Navigation apps like Google Maps and Waze can help you save both time and money through travelling along the shortest and most effective routes. An expense manager like Road Trip can help you keep track of your road trip costs. Repairpal enables you to call roadside assistance with one click. Altogether, those sorts of apps can help you conserve your road trip resources.

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Do Home Warranties Cover Plumbing?

Let’s face it; plumbing issues stink! Plumbing is one of those home systems we tend not to appreciate until there’s a problem with it. They can occur without any warning making for an unpleasant surprise that you have no choice but to address immediately.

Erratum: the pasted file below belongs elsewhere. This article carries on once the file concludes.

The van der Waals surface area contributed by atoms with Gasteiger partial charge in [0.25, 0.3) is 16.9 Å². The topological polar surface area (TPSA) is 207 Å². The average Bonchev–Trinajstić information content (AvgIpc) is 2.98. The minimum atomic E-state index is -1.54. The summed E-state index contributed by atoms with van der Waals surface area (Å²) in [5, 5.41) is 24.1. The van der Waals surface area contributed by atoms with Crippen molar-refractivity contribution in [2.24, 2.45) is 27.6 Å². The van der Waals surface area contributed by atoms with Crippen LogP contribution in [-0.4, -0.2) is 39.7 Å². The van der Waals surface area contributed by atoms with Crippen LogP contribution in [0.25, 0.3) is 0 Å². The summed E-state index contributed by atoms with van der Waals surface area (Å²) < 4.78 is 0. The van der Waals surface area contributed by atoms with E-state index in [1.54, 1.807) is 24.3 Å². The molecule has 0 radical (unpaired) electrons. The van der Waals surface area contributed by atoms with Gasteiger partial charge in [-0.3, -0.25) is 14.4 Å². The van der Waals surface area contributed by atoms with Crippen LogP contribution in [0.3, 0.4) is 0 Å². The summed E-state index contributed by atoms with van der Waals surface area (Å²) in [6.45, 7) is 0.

Plumbing problems aren’t just unpleasant; they can also be expensive. Not only does the issue itself needs to be remedied, but also leaked water can cause several residual issues such as floorboard rot, drywall damage and mold, among others.

Related: A Guide To Leaks, Clogs, And Other Plumbing Issues You Can Fix

The average cost to hire a plumber for a typical job ranges from $160 to $430. Plus, plumbers often charge an additional premium to come out on evenings or weekends. The cost of parts for the repair can vary widely, especially in older homes where replacement pieces are harder to find.

What Do Home Warranties Cover?

If you’ve been asking yourself whether you should invest in a home warranty, the first step is to look at what’s covered under the warranty. Each plan is different and coverage can vary.